“The most interesting thing for me was that artists were coming out of the woodwork,” remembers Yang. “After being fed one thing for so long, writers and filmmakers were trying to create [art], and I was so taken by their bravery. I realized I was carrying all these biases about what we could do, because the images of Chinese onscreen [in America] were so horrible, and it was the first time I realized, ‘We can make things.’ Even if it was a bad movie, it was still exciting.

“That’s when I decided that film was important,” she continues. “In the beginning, I just wanted people outside of China to see these Chinese films. I figured it was a good way to introduce them to China and also see Chinese people in a different light. I wanted people to have the same experience that I had.”

She returned to the U.S. to get her M.B.A. and was then hired to run World Entertainment, a company in San Francisco that imported and distributed films from Hong Kong and China. Eventually, she was hired at universal to help open up the China market, and that’s when she met a lot of Chinese filmmakers early in their careers, including Zhang Yimou and Chen Kaige, and introduced them to other Hollywood executives.

The first time Yang worked on a film in China was in 1986, for Steven Spielberg’s Empire of the Sun, starring a 13-year-old Christian Bale. They were in Shanghai while Bernardo Bertolucci’s The Last Emperor was shooting in Beijing, and with two high-profile films being simultaneously shot in China, they all recognized they were part of a groundbreaking moment in history.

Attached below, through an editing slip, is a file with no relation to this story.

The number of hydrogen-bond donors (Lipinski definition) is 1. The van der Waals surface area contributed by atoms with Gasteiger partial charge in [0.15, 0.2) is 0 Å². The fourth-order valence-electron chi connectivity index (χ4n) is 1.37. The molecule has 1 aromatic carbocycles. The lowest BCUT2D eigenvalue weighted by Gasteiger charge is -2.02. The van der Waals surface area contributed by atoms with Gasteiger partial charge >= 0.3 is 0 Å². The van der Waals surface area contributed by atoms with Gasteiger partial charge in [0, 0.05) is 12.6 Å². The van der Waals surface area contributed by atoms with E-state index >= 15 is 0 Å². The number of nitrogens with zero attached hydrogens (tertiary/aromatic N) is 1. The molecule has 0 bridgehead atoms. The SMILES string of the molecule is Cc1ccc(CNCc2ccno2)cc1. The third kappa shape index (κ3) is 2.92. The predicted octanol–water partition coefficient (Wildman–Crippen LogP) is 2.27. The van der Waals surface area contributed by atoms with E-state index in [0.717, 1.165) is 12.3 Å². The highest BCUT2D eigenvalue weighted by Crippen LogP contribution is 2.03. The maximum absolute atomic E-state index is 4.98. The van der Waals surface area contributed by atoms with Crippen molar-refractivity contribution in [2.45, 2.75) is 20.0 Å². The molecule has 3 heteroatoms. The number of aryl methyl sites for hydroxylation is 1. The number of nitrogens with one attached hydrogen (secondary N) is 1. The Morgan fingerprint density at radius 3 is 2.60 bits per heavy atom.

“People were clueless about China back then,” says Yang. “I mean, they’re still clueless now, but really clueless then.” Yang helped set up a system for Hollywood to work in China. She knew there needed to be a bilingual person who understood American filmmaking working with the head of each major department. At the time, the first crop of Chinese students were coming out of UCLA film school, and Yang gave many of them their first opportunity to work on a major Hollywood studio project. She and her team spent months in China, getting all the permits and laying the groundwork so that once Spielberg arrived, he could quickly work his magic.

Now a veteran with an extensive understanding of both the American and Chinese movie industries, Yang has served as president of Ixtlan, a production company she formed with Oliver Stone, for seven years; was instrumental in the productions of Dragon: The Bruce Lee Story and The Joy Luck Club, two rare Hollywood films with Asian American leads; and was sought out by Disney to produce High School Musical: China, the first time a global franchise was made specifically for the Chinese market.